Amid New Report of Secretary Chao Using a Taxpayer-Funded Program to Dole Out Favors, Chair DeFazio Formally Requests DOT Inspector General Broaden Ongoing Inquiry
Two months after requesting that the U.S. Department of Transportation Inspector General investigate reports that U.S. Transportation Secretary Elaine Chao and her staff gave preferential treatment for discretionary grants, today Chair of the House Committee on Transportation and Infrastructure Peter DeFazio (D-OR) formally asked the Inspector General to broaden the inquiry.
In accordance with Chair DeFazio’s original request, the DOT IG is currently investigating whether Secretary Chao gave preferential treatment to organizations and projects in Kentucky, where her husband, Senate Majority Leader Mitch McConnell, is running for re-election. The discretionary grant program, known as INFRA, is funded by taxpayers and approved by Congress.
In his letter to DOT’s Inspector General Calvin L. Scovel, Chair DeFazio wrote: “… new information has emerged that points to a troubling pattern of potential favoritism by the Secretary and her inner circle of staff at the Department of Transportation (DOT) and has heightened my concern about these issues. The DOT should be working for all Americans and all states in the United States of America and the grant making process to shore up our nation’s infrastructure should not be ensnared by political criteria…. I hope you will take this new information into account as part of your current review of these issues.”
The full letter is below. For a PDF version of the letter, click here.
December 20, 2019
Calvin L. Scovel III
Office of Inspector General
United States Department of Transportation
1200 New Jersey Avenue SE
Washington, D.C. 20590
Dear Inspector General Scovel:
I last wrote to you in October about my concerns regarding news reports that suggested Secretary Elaine Chao disproportionately approved discretionary grants to Kentucky, the same state her husband, Senate Majority Leader Mitch McConnell, represents in the U.S. Senate. I appreciate the fact that your office is now engaged in a review of these and related issues. However, in the two months since I originally wrote to you about these matters new information has emerged that points to a troubling pattern of potential favoritism by the Secretary and her inner circle of staff at the Department of Transportation (DOT) and has heightened my concern about these issues. The DOT should be working for all Americans and all states in the United States of America and the grant making process to shore up our nation’s infrastructure should not be ensnared by political criteria.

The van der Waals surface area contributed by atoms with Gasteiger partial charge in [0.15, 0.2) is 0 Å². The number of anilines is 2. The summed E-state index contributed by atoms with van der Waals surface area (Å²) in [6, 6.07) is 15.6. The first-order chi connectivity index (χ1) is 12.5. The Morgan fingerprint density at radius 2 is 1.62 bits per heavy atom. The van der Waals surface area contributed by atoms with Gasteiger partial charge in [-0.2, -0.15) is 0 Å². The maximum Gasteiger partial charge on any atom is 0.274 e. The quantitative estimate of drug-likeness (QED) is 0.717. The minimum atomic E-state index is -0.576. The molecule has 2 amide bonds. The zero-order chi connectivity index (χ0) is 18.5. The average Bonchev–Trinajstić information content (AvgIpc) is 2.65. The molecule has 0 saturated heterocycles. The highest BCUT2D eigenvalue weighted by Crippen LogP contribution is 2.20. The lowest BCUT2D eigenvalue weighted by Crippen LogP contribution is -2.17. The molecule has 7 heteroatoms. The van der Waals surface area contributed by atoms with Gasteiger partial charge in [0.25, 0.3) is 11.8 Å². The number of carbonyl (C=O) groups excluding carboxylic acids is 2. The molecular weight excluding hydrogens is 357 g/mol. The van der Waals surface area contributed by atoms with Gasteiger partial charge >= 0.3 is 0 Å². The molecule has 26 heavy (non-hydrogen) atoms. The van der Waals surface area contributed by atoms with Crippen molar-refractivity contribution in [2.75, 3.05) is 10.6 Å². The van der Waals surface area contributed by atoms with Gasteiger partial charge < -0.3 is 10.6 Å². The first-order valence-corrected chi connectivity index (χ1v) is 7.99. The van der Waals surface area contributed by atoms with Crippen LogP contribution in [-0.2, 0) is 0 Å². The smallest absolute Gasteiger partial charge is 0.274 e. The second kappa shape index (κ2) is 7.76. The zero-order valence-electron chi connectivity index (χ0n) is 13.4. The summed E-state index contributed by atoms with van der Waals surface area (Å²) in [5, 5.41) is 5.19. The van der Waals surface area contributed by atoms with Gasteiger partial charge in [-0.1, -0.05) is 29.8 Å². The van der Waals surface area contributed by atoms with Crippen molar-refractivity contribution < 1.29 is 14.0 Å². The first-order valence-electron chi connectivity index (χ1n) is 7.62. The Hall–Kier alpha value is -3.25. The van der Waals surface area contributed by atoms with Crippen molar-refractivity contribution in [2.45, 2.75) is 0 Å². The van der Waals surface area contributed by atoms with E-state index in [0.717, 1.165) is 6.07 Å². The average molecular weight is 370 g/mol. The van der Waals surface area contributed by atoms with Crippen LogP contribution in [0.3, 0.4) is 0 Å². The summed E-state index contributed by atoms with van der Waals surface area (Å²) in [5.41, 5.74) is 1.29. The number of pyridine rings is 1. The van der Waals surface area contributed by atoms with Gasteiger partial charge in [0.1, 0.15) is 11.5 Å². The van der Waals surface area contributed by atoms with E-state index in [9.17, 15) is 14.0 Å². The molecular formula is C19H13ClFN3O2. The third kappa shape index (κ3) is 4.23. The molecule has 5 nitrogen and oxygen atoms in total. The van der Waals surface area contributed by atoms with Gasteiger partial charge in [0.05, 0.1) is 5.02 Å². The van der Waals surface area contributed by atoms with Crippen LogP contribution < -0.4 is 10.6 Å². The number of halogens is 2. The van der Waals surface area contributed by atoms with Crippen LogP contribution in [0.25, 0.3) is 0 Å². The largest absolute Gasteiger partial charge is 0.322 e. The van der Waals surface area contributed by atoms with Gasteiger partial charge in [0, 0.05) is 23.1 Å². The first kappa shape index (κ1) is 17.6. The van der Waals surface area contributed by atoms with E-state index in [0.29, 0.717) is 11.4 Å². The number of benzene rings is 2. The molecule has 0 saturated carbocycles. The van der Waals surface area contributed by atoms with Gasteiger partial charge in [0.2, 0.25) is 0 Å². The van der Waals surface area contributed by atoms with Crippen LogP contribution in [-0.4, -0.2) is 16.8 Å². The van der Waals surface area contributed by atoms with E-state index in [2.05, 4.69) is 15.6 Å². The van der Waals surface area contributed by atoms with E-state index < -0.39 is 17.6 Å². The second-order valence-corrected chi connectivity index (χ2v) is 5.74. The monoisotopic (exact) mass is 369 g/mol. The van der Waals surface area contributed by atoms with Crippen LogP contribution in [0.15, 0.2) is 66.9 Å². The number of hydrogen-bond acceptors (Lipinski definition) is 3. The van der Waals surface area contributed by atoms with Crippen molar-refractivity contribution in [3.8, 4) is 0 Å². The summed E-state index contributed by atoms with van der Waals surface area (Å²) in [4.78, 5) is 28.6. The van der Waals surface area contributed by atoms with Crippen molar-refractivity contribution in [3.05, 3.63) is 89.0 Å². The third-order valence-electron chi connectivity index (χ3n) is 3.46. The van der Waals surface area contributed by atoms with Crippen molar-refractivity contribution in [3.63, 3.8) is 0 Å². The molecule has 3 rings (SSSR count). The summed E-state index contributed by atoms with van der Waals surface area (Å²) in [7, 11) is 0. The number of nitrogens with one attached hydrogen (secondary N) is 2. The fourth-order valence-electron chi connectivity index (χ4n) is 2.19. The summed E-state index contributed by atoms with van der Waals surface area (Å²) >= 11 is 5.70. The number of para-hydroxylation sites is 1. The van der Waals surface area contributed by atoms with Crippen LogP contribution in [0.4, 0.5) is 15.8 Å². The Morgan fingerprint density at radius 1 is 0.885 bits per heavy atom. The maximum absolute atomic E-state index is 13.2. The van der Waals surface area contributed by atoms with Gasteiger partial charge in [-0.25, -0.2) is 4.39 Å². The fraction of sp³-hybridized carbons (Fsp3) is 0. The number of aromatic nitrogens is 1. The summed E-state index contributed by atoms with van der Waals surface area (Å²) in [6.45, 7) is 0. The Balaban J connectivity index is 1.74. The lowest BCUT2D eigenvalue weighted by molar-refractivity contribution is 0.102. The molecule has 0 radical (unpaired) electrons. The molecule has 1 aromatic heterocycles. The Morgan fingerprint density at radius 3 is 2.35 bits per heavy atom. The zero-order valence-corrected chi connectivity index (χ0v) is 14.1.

The most recent story on this matter by Politico, published earlier this week and based on records obtained through the Freedom of Information Act validates many of these previously reported issues and reveals that Secretary Chao’s office has degraded the ability of career staff at DOT to objectively access the merits of grant applications. Last June, the Government Accountability Office (GAO) also raised concerns about the Infrastructure and Rebuilding America (INFRA) grant program and found it “lacked consistency and transparency” “and the assurance of fairness.” In addition, GAO was unable to obtain key information justifying some of the controversial grants that Secretary Chao approved for Kentucky as part of their own review.
I hope you will take this new information into account as part of your current review of these issues. Thank you again for your assistance in this matter.
PETER A. DeFAZIO
cc: SAM GRAVES, Ranking Member
 Tanya Snyder, Tucker Doherty & Arren Kimbel-Sannit, “Elaine Chao favored Kentuckians in meeting with officials seeking grants,” Politico, Oct. 7, 2019, accessed here: https://www.politico.com/news/2019/10/07/elaine-chao-kentucky-officials-grants-028412.
 Tucker Doherty and Tanya Snyder, “Chao’s team helped McConnell’s state win its largest DOT grant,” Politico, Dec. 17, 2019, accessed here: https://www.politico.com/news/2019/12/17/chao-mcconnell-transportation-kentucky-086343